I’m writing a post series about writing an interpreter using TDD (Test-Driven Development). My intention is to show the use of TDD in our production code. Since my TDD adoption, I produce better code (I hope ;-), and in less time (no more long debugging sessions ;-). There are other benefits: if you have an application with TDD, you get good code coverage, and you write down the code use cases and expected results of the application. All that gives confidence to improve the application, maybe by other team. In my opinion, delivering an application with TDD is a plus for the end customer and for the healthy evolution of a successful software. You can get the same using simply test, but TDD adds the right iterative process to build production code.
But the interpreter example is like a “long code kata”. You can say: “Hey, it’s not the kind of code I write every day, for fun and money”. Yes, you are right. Then, it’s time to start a post series about writing an application.
I choose the technologies to use:
- .NET 3.5 (maybe, I’ll switch to 4.0)
- ASP.NET MVC 2 (again, I could use 3, at some point)
- Visual Studio 2008 (the other candidate is VS 2010), using its test features, as in my previous posts.
There are two path to follow, in this iterative example:
- Simple domain: start to write presentation code and test, then an application layer, then the persistence stuff
- More complex domain: write the domain code and test, then add presentation, then the persistence.
The first one is a kind of “top-down” approach. It’s the opposite of I was using in my interpreter series (note the absence of mocks, stubs in my “bottom-up” approach, writing the expressions, commands, then part of the lexer, part of the parser, etc…). With this new way of doing TDD, I want to show the incremental build of functionality, even without having a database, persistence model, or other technical stuff. ASP.NET MVC and TDD able us to write the initial use cases in a simple way, in a simple domain, embracing an agile and incremental development. Another benefit is that we can deliver something “that works”, to get early feedback from customer.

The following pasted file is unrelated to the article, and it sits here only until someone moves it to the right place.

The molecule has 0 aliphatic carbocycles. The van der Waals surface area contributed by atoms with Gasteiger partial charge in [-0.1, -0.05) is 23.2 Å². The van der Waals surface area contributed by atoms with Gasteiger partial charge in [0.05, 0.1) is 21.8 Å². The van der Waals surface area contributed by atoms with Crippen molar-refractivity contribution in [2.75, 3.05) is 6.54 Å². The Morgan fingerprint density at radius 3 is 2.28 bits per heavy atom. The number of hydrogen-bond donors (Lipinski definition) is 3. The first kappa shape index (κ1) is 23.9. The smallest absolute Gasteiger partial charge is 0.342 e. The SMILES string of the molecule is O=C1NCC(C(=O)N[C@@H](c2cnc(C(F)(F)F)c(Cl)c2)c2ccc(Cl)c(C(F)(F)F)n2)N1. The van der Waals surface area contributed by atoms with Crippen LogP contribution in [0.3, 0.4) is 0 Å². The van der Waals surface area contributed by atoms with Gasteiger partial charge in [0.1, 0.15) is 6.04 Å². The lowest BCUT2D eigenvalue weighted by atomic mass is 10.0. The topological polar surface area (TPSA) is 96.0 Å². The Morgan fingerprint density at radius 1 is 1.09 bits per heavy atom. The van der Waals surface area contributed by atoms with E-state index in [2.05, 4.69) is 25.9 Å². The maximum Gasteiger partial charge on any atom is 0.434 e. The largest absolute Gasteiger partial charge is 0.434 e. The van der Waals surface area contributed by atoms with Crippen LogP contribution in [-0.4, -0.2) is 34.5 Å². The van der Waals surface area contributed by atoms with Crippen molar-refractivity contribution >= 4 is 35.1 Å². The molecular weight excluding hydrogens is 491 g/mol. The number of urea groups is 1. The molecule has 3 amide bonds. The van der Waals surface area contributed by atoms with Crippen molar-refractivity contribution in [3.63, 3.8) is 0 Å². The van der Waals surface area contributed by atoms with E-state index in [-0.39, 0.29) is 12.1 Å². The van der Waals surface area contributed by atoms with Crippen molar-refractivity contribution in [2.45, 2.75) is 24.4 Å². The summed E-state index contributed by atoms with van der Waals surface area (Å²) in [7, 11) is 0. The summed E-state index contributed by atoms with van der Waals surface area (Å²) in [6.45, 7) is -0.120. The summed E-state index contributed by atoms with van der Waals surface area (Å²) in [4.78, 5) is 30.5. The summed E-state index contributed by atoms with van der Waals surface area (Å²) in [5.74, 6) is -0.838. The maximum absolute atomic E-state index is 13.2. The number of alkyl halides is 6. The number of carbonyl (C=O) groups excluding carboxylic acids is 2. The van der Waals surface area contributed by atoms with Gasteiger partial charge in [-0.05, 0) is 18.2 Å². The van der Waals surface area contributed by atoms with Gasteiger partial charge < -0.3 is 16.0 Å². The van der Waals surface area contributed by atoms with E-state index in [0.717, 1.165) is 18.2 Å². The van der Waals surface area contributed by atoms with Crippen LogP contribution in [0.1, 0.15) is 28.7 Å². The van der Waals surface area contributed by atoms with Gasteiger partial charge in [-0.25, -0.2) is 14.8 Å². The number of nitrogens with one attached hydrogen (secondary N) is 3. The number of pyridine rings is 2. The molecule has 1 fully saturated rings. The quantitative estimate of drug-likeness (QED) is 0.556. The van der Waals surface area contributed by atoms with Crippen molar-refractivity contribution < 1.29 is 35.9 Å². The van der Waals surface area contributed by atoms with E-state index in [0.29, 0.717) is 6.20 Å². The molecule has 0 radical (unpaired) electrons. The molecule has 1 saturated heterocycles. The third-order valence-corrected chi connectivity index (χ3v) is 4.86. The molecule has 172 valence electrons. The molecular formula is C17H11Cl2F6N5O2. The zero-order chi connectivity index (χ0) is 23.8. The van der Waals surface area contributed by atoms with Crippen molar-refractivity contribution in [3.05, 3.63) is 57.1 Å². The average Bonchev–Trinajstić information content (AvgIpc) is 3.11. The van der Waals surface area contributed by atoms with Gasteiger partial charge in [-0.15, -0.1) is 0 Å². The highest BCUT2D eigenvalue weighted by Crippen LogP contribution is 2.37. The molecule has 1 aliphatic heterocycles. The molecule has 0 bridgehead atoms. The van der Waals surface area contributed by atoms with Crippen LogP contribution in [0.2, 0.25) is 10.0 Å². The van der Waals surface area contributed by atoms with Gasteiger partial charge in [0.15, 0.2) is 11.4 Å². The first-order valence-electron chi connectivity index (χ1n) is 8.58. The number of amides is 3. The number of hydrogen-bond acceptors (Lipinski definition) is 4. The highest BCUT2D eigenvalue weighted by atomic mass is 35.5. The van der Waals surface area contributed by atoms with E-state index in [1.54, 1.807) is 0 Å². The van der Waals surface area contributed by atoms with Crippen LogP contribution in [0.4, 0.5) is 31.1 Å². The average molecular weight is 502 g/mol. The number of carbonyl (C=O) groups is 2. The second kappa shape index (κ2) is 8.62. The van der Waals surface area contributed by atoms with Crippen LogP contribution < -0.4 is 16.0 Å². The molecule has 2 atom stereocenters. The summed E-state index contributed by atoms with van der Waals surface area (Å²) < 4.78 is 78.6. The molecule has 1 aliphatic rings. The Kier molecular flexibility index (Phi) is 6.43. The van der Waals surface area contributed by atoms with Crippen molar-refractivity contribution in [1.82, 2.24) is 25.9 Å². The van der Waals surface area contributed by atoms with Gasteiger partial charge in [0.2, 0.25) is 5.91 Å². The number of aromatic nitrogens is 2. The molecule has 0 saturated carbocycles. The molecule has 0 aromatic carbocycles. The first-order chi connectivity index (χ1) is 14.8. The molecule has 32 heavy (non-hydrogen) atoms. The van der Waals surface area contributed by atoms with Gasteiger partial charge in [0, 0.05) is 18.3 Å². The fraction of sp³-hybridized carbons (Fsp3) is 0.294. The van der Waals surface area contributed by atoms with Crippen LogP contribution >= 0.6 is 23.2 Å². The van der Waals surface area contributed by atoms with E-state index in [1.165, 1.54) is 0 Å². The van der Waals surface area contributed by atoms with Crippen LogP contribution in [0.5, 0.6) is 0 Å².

After exploring such way of doing development with TDD, I will switch to a slightly more complex domain. In such case, I will prefer to start writing the domain with tests, only to focus in the core of the application, adding some presentation stuff, but without spend much time in complex interface stuff.
The format of a post series is important: there are many examples of application code with TDD (many open source projects), but most of them are the “final” stage of a long path. Writing a simple example incrementally is a better way to grasp the TDD-style of doing software development.
Well, enough for today. This is an intro post, to present the idea, and starting the engines! Comments and suggestions, welcome.